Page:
The virtual world is truly the last resort for the Pacific Islands threatened with extinction by 2100: the islands of Tuvalu will be the world’s first digital nation.
It is the extreme gesture of a people who are afraid of no longer having a home. Tuvalu will be swallowed up by the ocean in less than 100 years, and to save itself it has chosen to emigrate to the Metaverse. “We have no choice but to become the world’s first digital nation,” Tuvalu’s Foreign Minister Simon Kofe told COP27. “Since no one has acted, we have to do it. »
The Metaverse is a false promised land but the Tuvluvians have no alternative. Sea levels will rise and destroy the three Pacific islands, among the first victims of global warming. “We will preserve the earth piece by piece, to bring comfort to our people and leave a reminder to our children and grandchildren of what was once our land,” Kofe said.
What happens to the Tuvalu archipelago
Tuvalu is a Polynesian state made up of three islands scattered in the middle of the ocean. After the Vatican City, it is the least populated state in the world, with 10,645 inhabitants. The UN has classified the country as “extremely vulnerable”: in 2100 it could no longer exist.
“Our land, our ocean, our culture are our people’s most precious possessions, and to protect them from harm no matter what happens in the physical world, we will move them into the metaverse,” Kofe said. “The idea is to continue functioning as a state, as well as preserve our culture, knowledge and history through a digital twin. »
Simon Kofe had already made headlines during the COP26 in 2021. He had in fact connected remotely semi-submerged, to show how climate change was affecting sea level rise, threatening the survival of the island.
What is a digital twin?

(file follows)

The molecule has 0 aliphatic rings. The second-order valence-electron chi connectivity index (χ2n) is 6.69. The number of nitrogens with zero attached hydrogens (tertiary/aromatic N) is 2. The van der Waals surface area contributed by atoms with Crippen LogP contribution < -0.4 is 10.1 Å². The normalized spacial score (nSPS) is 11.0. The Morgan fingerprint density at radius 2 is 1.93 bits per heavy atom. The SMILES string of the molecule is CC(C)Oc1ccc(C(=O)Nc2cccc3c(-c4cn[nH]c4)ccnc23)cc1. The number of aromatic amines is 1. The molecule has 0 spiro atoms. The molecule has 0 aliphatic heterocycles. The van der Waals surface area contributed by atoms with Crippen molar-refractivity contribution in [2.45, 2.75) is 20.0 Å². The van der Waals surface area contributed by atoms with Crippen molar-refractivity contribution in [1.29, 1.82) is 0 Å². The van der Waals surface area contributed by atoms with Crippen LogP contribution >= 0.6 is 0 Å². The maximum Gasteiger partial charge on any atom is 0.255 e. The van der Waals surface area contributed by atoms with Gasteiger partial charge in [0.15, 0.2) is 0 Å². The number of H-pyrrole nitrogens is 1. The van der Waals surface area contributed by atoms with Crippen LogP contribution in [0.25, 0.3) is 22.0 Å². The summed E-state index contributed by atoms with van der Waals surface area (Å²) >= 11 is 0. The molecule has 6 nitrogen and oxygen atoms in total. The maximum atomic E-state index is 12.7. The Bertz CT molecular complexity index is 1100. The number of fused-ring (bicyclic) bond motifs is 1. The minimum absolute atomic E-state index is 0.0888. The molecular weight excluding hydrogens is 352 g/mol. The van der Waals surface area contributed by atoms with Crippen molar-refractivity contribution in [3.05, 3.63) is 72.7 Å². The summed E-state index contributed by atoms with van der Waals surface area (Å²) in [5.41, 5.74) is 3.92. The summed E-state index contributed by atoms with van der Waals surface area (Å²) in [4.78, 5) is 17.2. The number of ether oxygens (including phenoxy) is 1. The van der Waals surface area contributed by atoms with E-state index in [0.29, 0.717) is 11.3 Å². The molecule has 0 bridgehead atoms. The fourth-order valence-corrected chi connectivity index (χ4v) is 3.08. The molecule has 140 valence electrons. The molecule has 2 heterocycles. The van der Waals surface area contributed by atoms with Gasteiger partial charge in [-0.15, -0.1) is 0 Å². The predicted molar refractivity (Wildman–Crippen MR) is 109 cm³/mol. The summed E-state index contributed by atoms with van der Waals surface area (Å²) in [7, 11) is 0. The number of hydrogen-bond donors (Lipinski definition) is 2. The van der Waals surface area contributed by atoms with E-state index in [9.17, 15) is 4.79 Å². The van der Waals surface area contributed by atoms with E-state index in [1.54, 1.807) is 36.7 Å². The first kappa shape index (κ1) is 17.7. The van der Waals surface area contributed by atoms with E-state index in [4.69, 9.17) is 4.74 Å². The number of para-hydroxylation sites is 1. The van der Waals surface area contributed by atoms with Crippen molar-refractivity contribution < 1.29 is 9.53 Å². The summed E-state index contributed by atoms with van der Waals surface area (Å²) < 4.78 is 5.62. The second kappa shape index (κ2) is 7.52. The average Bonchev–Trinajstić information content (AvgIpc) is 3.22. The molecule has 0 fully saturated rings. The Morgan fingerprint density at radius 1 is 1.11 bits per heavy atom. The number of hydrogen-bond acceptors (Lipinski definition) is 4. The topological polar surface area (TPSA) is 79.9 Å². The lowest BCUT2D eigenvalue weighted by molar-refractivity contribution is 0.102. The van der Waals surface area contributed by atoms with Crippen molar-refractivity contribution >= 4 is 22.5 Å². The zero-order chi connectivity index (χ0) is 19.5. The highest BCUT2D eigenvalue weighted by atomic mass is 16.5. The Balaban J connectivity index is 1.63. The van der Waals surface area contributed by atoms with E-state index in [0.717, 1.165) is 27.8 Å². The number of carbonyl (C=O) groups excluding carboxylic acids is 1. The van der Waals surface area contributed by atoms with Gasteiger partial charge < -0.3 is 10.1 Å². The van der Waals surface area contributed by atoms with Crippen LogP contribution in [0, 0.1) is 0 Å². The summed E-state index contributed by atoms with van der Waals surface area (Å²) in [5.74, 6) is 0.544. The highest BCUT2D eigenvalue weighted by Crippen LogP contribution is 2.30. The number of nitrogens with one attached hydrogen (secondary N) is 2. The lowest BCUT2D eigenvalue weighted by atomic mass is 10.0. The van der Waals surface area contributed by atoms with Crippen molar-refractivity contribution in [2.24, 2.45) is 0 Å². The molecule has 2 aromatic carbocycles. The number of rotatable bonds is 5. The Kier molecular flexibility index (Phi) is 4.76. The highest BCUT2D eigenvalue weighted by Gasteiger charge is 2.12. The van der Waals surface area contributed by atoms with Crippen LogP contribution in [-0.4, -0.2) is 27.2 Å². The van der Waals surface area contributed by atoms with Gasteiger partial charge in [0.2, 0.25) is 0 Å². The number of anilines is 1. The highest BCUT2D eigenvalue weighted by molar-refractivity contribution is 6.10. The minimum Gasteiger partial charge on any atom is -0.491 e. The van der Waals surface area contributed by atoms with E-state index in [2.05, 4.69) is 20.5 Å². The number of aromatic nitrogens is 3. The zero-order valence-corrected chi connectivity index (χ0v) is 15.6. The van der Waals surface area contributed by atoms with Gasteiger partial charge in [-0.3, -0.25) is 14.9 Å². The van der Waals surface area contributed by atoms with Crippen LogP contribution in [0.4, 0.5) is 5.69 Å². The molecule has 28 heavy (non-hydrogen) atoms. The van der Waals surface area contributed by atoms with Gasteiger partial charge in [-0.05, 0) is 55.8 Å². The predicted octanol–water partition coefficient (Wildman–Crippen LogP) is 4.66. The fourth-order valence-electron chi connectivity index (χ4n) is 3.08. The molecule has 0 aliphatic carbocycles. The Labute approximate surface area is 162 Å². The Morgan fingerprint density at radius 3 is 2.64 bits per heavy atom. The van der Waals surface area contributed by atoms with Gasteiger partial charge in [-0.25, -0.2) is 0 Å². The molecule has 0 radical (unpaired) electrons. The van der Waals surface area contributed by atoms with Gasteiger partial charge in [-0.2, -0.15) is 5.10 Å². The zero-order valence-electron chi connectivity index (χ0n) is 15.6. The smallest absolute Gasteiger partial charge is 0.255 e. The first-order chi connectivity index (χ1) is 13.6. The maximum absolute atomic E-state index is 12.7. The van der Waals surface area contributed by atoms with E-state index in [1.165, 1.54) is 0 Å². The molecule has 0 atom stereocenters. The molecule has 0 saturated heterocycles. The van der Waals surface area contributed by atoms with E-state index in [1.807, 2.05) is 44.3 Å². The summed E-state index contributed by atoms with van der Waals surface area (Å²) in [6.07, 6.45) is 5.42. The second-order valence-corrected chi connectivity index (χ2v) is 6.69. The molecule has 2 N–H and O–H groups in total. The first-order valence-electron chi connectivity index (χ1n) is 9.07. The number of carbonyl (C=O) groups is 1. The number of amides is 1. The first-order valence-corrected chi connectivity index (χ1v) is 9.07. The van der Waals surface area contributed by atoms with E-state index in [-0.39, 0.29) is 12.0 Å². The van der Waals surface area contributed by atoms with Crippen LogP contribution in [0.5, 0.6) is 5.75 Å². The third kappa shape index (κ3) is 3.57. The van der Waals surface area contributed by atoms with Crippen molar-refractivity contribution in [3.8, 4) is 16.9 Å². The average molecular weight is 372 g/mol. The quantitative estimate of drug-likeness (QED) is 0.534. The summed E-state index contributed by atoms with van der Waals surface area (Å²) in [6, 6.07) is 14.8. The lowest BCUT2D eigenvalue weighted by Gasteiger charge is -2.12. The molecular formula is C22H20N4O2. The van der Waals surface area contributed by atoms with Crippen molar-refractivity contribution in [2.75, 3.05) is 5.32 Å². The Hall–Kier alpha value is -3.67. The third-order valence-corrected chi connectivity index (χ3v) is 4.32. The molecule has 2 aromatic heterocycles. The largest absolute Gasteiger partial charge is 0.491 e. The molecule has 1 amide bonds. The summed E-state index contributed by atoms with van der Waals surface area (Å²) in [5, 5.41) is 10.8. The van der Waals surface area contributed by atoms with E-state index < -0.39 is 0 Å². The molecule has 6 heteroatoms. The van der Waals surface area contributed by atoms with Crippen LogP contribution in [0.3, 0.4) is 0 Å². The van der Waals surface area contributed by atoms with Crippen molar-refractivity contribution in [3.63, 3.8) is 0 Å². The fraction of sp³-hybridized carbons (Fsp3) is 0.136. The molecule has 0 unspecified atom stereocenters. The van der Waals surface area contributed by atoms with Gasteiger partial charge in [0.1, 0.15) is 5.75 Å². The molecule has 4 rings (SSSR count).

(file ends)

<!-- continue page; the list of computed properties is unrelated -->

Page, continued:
A digital twin is a virtual model designed to accurately mirror a physical object. They are generally used for manufacturing and predictive maintenance. They are not simple copies, but dynamic and “alive” entities that evolve in real time. Smart cities have already been created where digital models are connected to real cities through a network of sensors that create a communication channel for updates and data exchange. In the case of Tuvalu it will be different, since the country no longer exists, its digital twin will remain an only child.
“When that happens, when Tuvalu is gone, all of its people will have their own virtual version, to remember them as they are,” explained Dr Eselealofa Apinelu, former Attorney General of Tuvalu and current Fiji High Commissioner. “Tuvluvians need to hold on to something. He then added: “there must be a trace, to prove that somewhere there was a country called Tuvalu”. This is the last option”.
Tuvalians looking for a new home
A massive migration is already starting, the inhabitants have to leave the island to look for a new home. “Australia and New Zealand have been our closest partners, also offering job opportunities” but visa applications are complex, migration faces all bureaucratic hurdles. “It would be useful to have concessions for small islands. It’s time to leave to plan your future, rather than staying on the island in constant fear of rising waters,” explained Apinelu. “If we can slowly allow people to leave at their own pace following the laws of the individual countries they want to migrate to, it will be easier than packing up an entire nation at once and putting it somewhere. »